It was during the Seventeenth Century that the jury emerged as a safeguard for the criminally accused. Thus, in the Eighteenth Century, Blackstone could commemorate the institution as part of a “strong and two–fold barrier . . . between the liberties of the people and the prerogative of the crown” because “the truth of every accusation . . . . [must] be confirmed by the unanimous suffrage of twelve of his equals and neighbors indifferently chosen and superior to all suspicion.” The right was guaranteed in the constitutions of the original 13 States, was guaranteed in the body of the Constitution and in the Sixth Amendment, and the constitution of every State entering the Union thereafter in one form or another protected the right to jury trial in criminal cases. “Those who emigrated to this country from England brought with them this great privilege ‘as their birthright and inheritance, as a part of that admirable common law which had fenced around and interposed barriers on every side against the approaches of arbitrary power.”’ [ellipses in the original source]

I think most debaters will understand the jury serves to prevent arbitrary prosecution of persons accused of crimes. In other words, the legal standard applied requires the prosecution to prove the defendant is guilty beyond a reasonable doubt and in the U.S., the jury decision must be unanimous. However, as noted above, the jury's true purpose is to serve as a "strong and two-fold barrier" between individual liberties and the prerogative of the government. Thus, the jury can take decisions which are contrary to the evidence and "rule" on the law itself and this is the basis of jury nullification.

Legal Information Institute:
A jury's knowing and deliberate rejection of the evidence or refusal to apply the law either because the jury wants to send a message about some social issue that is larger than the case itself, or because the result dictated by law is contrary to the jury's sense of justice, morality, or fairness. Jury nullification is a discretionary act, and is not a legally sanctioned function of the jury.  It is considered to be inconsistent with the jury's duty to return a verdict based solely on the law and the facts of the case.  The jury does not have a right to nulification [sic], and counsel is not permitted to present the concept of jury nullification to the jury.  However, jury verdicts of acquittal are unassailable even where the verdict is inconsistent with the weight of the evidence and instruction of the law.

In the U.S. criminal justice system, jury nullification is not a codified right. However, the Supreme Court has upheld jury nullification in specific cases.

ought to
Ought is derived from the root word "owe" which conveys the sense of duty of obligation. As I have said many times on these pages, while ought may be seen as equivalent to the word "should" and there is no real harm to interpreting it that way, ought does lend some validation to affirmative claims we should consider an obligatory, alternative point of view.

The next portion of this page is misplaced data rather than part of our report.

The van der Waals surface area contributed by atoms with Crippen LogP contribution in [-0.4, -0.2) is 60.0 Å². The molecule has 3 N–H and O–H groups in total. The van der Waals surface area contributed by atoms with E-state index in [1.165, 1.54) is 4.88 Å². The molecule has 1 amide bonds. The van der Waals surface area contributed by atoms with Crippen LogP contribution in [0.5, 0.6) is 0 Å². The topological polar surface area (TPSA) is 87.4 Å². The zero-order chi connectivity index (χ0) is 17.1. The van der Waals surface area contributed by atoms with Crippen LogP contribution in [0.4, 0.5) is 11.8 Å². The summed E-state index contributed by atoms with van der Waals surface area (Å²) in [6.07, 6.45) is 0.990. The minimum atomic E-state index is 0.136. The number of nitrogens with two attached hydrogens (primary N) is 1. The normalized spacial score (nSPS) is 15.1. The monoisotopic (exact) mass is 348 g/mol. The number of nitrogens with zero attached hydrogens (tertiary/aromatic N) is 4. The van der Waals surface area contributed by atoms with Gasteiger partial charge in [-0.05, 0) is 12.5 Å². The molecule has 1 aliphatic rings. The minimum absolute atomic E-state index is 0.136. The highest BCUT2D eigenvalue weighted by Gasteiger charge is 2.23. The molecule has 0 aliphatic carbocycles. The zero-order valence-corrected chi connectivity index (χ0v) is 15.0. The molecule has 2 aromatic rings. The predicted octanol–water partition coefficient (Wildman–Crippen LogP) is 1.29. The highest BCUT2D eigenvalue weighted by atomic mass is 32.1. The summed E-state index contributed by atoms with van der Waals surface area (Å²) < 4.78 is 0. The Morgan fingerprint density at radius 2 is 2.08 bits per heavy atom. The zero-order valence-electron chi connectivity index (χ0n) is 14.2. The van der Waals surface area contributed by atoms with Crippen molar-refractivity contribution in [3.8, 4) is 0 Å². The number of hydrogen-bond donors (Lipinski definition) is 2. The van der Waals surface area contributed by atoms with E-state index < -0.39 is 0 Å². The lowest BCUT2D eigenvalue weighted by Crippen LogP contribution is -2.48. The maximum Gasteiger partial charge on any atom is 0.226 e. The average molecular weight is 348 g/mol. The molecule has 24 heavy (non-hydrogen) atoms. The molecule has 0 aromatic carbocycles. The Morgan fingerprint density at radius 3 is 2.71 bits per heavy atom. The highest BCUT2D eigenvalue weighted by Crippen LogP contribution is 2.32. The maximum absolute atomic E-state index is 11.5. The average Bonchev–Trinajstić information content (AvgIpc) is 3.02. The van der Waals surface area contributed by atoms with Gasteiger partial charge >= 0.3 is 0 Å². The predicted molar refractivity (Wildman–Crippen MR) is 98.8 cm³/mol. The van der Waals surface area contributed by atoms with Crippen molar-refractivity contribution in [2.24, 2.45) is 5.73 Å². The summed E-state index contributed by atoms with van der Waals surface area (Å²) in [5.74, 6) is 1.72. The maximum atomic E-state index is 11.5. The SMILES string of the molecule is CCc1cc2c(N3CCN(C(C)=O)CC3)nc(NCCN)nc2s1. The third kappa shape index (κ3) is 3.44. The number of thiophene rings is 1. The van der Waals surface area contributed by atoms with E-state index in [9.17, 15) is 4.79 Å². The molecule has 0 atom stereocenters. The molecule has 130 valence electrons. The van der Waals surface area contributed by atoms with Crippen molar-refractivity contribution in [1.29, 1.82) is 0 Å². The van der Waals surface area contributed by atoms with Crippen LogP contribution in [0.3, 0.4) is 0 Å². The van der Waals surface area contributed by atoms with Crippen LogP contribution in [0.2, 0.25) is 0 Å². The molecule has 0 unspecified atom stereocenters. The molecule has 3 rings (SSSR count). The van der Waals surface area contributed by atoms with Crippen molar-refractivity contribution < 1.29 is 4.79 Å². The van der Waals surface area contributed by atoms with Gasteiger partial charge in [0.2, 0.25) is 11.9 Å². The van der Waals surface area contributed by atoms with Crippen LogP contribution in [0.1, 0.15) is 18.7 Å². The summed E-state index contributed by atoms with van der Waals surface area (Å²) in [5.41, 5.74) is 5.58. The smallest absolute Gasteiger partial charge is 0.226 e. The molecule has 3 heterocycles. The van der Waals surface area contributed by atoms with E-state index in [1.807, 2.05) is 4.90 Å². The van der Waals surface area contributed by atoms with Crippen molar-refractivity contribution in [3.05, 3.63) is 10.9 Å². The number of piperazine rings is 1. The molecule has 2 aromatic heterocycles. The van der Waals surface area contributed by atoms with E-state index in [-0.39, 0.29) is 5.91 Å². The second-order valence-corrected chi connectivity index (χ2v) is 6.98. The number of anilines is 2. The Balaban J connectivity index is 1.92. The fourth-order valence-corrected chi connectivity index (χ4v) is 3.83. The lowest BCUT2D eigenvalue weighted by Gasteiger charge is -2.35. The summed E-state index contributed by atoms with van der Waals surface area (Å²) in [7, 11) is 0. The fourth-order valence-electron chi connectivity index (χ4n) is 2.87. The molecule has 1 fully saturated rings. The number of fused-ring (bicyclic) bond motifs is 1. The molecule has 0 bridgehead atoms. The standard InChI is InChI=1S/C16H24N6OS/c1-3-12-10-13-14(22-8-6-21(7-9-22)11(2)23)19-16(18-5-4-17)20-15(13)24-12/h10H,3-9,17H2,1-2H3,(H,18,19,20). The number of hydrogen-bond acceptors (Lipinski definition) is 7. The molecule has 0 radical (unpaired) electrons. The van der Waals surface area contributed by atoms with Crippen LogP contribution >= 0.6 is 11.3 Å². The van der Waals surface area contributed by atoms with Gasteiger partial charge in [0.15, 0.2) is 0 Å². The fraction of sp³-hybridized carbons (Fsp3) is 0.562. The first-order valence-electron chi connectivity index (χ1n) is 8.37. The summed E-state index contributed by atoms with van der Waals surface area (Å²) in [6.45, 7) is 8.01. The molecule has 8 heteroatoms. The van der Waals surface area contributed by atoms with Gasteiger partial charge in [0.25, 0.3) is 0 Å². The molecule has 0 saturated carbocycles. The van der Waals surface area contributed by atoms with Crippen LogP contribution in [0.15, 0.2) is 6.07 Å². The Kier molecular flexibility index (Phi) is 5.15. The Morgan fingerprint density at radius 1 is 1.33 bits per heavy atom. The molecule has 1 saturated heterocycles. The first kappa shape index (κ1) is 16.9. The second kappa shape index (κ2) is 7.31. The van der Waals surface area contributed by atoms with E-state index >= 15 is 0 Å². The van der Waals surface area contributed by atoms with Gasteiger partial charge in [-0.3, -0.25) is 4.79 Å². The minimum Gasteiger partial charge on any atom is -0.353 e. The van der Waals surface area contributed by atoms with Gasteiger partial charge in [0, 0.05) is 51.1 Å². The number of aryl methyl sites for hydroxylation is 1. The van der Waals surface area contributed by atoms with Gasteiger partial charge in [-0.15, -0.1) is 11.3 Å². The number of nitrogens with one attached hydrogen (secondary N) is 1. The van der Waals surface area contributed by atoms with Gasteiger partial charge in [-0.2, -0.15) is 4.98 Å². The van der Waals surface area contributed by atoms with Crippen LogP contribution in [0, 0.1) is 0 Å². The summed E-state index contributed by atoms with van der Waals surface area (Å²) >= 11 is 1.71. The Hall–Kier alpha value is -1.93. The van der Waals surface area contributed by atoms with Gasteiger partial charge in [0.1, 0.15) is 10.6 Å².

As a verb, "used" means to be utilized or employed as a means of accomplishing a purpose.

in the face of
Simply put, "in the face of" is an idiomatic expression meaning "when confronted with". In other words, it is a conscious recognition of something confrontational.  The expression is equivalent to saying "when threatened by" or "in opposition to".

To perceive, is a verb meaning to gain an awareness of something through the senses or to gain awareness of something through an mental evaluation of clues which may or may not be physically detected.  Therefore in the second meaning, a thing may be perceived by deduction or inference.

We understand injustice to mean "absence of justice".  Commonly in Lincoln Douglas debate it is claimed justice means "giving each her due", so we could interpret injustice as failure to give each her due.  It generally conveys a sense of unfairness or something that is not right.  In the context of a trial employing a jury, an injustice occurs if an innocent person is denied her rights or convicted of a crime for which she is not guilty.

The Stakes

At its most basic, we can interpret this resolution to mean, In the U.S. criminal justice system, juries ought to be allowed to nullify (ignore) the law if they sense it will result in punishment of someone unfairly. But this begs the question, if the jury can choose to ignore the law then what value is there in the law?  So what is at stake in the debate is the right of citizens to defend their freedoms against an abusive or over zealous government and its system of laws versus the supremacy of law as an over-arching principle for maintaining social order and obtaining justice.

Balko (2005);
The first case of jury nullification in British law came in the trial of William Mead and William Penn, the latter of whom would go on to found the province of Pennsylvania. In 1670, the two men were charged in England with unlawful assembly, a law aimed at preventing religions not recognized by the Crown from worshipping. Both almost certainly broke the law, and the judge demanded a guilty verdict. But the jury refused, on the grounds that the law itself was unjust. After repeated refusals, the judge ordered the jury imprisoned. England's highest court eventually ordered the jurors released, establishing into common law the independence and integrity of juries in criminal cases.

Research will uncover other examples of jury nullification is cases involving use of controlled substances, assisted suicide, fugitive slave laws, the Salem Witch Trials, and others.  (Look here to see common examples.) 

Balko, R, (2005), Justice Often Served By Jury Nullification, FoxNews, Aug 1m 2005. Accessed 10/2/2015 at:

Legal Information Institute, Cornell University Law School, online at Accessed 10/2/2015 at:

USLegal, Free Legal Dictionary, published online at, accessed 10/2/2015 at: